Article by: Perry Romanowski

The claim “chemical free” really bugs me and I really wish marketers, the media, and everyone else would stop using it. Almost nothing is “chemical free”!!

My latest irritation with the claim was from an article published on the Times Free Press website entitled Chemical free ways to clean your home. Further reading of the article has the author recommending “chemical free” products like Vinegar, Salt, Baking Soda, Lemon Juice and Castile Soap.

What!?

Has this reporter ever taken a chemistry class?

Vinegar is Acetic Acid…a chemical
Kosher salt is Sodium Chloride…a chemical
Baking soda is Sodium Bicarbonate…a chemical
Lemon Juice is mostly Citric Acid…another chemical

Ugh!

Why, why, why would someone publish such nonsense? What do they even mean when they say “chemical free”? It certainly can’t literally mean chemical free.

Incidious Chemical Free

My complaints about chemical free are more than just semantics. This incidious claim has a number of negatives associated with it. And these will be problems for cosmetic chemists and formulators who want to produce safe, functional, and excellent products. Here are the primary problems with chemical free.

1. Chemical free is inaccurate. Almost nothing is chemical free. All matter is made up of chemicals (elements). And all products are made up of matter. Water is a chemical (2 parts Hydrogen, 1 part Oxygen). Vinegar is a chemical. The only things that are not chemical are things like light, electricity, magnetism, or subatomic particles. These are unlikely to be the composition of your “chemical free” cosmetic or cleaning product.

2. Chemical free is deceptive and misleading. This is the most significant problem with the chemical free claim. It is used when the marketer wants to say “this product is safer than other products”. The implication is that “chemical free” products are more safe than “chemical containing” products. Of course, since every product contains chemicals the claim is a lie. The implication that a “chemical free” product is safer is also a lie. “Chemical free” cosmetics are not demonstrably safer than ones that don’t claim “chemical free”. It’s a lie! Consumers are being duped. I don’t know why these claims are allowed, especially when they are false advertising.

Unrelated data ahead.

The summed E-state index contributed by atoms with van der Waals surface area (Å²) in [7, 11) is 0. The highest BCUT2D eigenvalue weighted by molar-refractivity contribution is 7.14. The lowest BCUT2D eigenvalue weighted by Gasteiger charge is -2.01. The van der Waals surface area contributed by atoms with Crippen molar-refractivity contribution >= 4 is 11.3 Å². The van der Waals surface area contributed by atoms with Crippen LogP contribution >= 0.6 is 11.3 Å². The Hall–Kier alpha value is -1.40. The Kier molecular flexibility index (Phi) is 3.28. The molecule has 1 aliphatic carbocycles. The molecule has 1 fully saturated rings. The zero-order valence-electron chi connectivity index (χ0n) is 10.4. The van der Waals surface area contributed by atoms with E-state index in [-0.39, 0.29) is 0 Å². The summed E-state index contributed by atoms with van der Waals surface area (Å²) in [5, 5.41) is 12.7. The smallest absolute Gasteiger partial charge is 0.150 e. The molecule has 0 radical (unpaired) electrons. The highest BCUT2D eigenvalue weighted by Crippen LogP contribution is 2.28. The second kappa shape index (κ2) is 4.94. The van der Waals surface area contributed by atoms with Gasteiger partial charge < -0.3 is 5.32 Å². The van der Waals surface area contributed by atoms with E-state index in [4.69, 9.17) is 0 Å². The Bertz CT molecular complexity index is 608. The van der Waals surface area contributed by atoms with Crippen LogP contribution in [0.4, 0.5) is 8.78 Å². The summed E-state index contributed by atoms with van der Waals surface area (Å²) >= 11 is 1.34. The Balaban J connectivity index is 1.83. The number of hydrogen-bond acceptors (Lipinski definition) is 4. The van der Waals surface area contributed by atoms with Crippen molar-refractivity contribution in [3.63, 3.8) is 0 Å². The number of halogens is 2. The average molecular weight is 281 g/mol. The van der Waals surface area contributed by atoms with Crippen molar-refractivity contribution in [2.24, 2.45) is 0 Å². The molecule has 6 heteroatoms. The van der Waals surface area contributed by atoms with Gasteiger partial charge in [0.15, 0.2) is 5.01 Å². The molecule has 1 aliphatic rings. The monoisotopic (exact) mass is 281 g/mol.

Consumers deserve accuracy in advertising and they should not be lied to. There is no such thing as a chemical free cosmetic and these claims of “chemical free” sunscreens are complete fabrications!

If you have any ability to stamp out this chemical free nonsense at your company, I encourage you to do it. These claims are spreading scientific ignorance and leading to the errosion of critical thinking among the general population.

There really should be a law or at the very least, people who make innacurate “chemical free” claims should be publicly flogged. Metaphorically of course.

17 comments

  1. Treza

    Just wondering why some products are advertised as chemical free

    1. Perry Romanowski

      Because people buy them.

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    1. Perry

      Excellent link!

  6. Leigh

    How are the synthetic chemical free products just as safe as the natural products? For example, I’ve heard of a facial scrub made of sugar, green tea, and apple cider vinegar, to get rid of scars and black heads. When comparing the homemade facial scrub to one on the shelves like a nuetrogena one, with synthetic chemicals, is one of them safer than the other?

    1. Perry

      This is a good question.

      There are lots of products for sale but this doesn’t mean they really work. A facial scrub with those natural ingredients may feel good and imply that it will get rid of scars and black heads, but that doesn’t mean it will. Most likely, it won’t. You will have a much better chance of finding a product that works if it was produced by a big cosmetic company (they have scientists that conduct extensive research) than if it is produced by a small, all-natural company.